People who are hearing impaired are all around us.
Some are quite obvious because they are wearing hearing aids. Some say "what did you say?" or "say that again" — a lot. Some are not so obvious, because they are only mildly impaired or refuse to acknowledge their deafness and refuse to wear hearing aids. Most don't realize the extent of their deafness and are missing out on many things, such as music, TV and the everyday sound of children playing or friends reminiscing. Some just have a very large vocabulary and can piece together what you have said until it makes sense.
Many wish they could hear better so they could know what's going on and participate in the conversation. Even after they get their ears cleaned, tested and hearing aids properly fitted, they often experience the disappointment of not totally hearing, but now it's for a different reason.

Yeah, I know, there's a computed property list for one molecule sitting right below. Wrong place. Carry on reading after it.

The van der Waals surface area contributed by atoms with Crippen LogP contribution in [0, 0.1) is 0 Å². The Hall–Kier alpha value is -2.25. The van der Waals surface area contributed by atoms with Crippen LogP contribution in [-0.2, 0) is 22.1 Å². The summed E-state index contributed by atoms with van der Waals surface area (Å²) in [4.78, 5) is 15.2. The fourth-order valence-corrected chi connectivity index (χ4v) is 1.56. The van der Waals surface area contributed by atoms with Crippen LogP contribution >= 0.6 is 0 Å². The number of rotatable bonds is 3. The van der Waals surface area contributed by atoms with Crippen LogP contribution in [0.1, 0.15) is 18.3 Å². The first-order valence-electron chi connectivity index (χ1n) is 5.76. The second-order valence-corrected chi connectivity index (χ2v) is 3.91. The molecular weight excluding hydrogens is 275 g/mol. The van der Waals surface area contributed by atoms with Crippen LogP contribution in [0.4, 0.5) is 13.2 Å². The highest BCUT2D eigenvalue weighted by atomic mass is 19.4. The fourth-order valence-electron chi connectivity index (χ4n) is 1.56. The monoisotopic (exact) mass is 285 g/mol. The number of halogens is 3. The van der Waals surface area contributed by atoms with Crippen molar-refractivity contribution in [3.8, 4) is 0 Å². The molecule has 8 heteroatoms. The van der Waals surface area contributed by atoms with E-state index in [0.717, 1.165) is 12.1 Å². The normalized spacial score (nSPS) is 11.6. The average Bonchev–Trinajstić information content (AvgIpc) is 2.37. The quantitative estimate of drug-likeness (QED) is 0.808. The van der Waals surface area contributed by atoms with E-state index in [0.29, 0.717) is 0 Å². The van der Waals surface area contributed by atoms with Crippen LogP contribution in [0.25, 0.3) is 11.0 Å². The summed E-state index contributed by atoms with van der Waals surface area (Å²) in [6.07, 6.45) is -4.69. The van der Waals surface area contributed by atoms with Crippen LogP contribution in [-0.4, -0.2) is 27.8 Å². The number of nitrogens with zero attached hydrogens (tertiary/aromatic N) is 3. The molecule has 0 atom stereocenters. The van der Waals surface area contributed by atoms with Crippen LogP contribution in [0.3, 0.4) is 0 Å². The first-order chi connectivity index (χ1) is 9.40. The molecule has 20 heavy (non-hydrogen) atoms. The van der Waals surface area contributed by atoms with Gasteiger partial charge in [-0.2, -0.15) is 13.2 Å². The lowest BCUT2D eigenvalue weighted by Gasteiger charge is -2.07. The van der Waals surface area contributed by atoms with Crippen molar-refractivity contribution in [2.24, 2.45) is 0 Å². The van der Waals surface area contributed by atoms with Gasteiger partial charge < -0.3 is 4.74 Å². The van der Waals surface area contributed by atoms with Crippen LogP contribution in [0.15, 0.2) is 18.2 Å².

Speakers assume that everybody present can hear and understand them automatically. That is just not so. For various and obvious reasons, whatever you say will be interpreted correctly only if the listeners hear exactly what you say. You may have an accent that is foreign to the listener or you may use colloquialisms the listener has never heard. You may not speak loud enough or you, yourself, may be mumbling. Some speakers barely move their lips when they speak, making it impossible for listeners to lip read, which many deaf people do to some extent.
The remedy to this communication problem is simple. When speaking to a person who is hard of hearing, you can help the situation by:
When there is a group of people talking, some other simple suggestions apply:
If you follow these suggestions, you will be surprised how many people respond to your conversation, because they are now hearing you, not just nodding and grinning to make it look like they did.
Kenn Sorgatz lives in Medford.